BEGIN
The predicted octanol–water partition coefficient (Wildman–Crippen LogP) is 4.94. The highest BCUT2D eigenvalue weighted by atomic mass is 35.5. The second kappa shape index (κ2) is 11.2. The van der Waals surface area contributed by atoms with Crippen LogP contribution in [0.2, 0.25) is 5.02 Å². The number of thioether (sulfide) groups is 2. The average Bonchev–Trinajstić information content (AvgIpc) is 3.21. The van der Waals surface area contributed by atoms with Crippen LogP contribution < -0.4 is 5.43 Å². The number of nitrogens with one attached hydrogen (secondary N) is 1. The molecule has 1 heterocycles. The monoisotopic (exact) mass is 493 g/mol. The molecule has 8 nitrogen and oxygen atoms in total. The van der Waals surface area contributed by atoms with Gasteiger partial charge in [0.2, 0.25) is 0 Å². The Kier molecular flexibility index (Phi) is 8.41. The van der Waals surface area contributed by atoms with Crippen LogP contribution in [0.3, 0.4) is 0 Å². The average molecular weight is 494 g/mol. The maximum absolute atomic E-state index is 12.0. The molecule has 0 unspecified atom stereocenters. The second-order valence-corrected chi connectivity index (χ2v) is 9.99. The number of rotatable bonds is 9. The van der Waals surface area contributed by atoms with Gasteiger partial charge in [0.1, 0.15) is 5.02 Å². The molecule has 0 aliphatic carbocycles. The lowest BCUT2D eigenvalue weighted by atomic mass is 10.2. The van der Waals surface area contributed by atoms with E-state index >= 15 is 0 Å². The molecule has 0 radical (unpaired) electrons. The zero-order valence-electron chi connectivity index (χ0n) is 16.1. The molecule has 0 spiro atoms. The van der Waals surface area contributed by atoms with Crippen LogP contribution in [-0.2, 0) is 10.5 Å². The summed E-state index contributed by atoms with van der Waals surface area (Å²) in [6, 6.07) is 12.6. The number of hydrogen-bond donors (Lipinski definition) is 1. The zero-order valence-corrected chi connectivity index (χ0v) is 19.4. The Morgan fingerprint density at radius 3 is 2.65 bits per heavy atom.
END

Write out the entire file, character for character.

The predicted octanol–water partition coefficient (Wildman–Crippen LogP) is 4.94. The highest BCUT2D eigenvalue weighted by atomic mass is 35.5. The second kappa shape index (κ2) is 11.2. The van der Waals surface area contributed by atoms with Crippen LogP contribution in [0.2, 0.25) is 5.02 Å². The number of thioether (sulfide) groups is 2. The average Bonchev–Trinajstić information content (AvgIpc) is 3.21. The van der Waals surface area contributed by atoms with Crippen LogP contribution < -0.4 is 5.43 Å². The number of nitrogens with one attached hydrogen (secondary N) is 1. The molecule has 1 heterocycles. The monoisotopic (exact) mass is 493 g/mol. The molecule has 8 nitrogen and oxygen atoms in total. The van der Waals surface area contributed by atoms with Gasteiger partial charge in [0.2, 0.25) is 0 Å². The Kier molecular flexibility index (Phi) is 8.41. The van der Waals surface area contributed by atoms with Crippen LogP contribution in [0.3, 0.4) is 0 Å². The average molecular weight is 494 g/mol. The maximum absolute atomic E-state index is 12.0. The molecule has 0 unspecified atom stereocenters. The second-order valence-corrected chi connectivity index (χ2v) is 9.99. The number of rotatable bonds is 9. The van der Waals surface area contributed by atoms with Gasteiger partial charge in [0.1, 0.15) is 5.02 Å². The molecule has 0 aliphatic carbocycles. The lowest BCUT2D eigenvalue weighted by atomic mass is 10.2. The van der Waals surface area contributed by atoms with E-state index >= 15 is 0 Å². The molecule has 0 radical (unpaired) electrons. The zero-order valence-electron chi connectivity index (χ0n) is 16.1. The molecule has 0 spiro atoms. The van der Waals surface area contributed by atoms with Crippen LogP contribution in [-0.2, 0) is 10.5 Å². The summed E-state index contributed by atoms with van der Waals surface area (Å²) in [6, 6.07) is 12.6. The number of hydrogen-bond donors (Lipinski definition) is 1. The zero-order valence-corrected chi connectivity index (χ0v) is 19.4. The Morgan fingerprint density at radius 3 is 2.65 bits per heavy atom.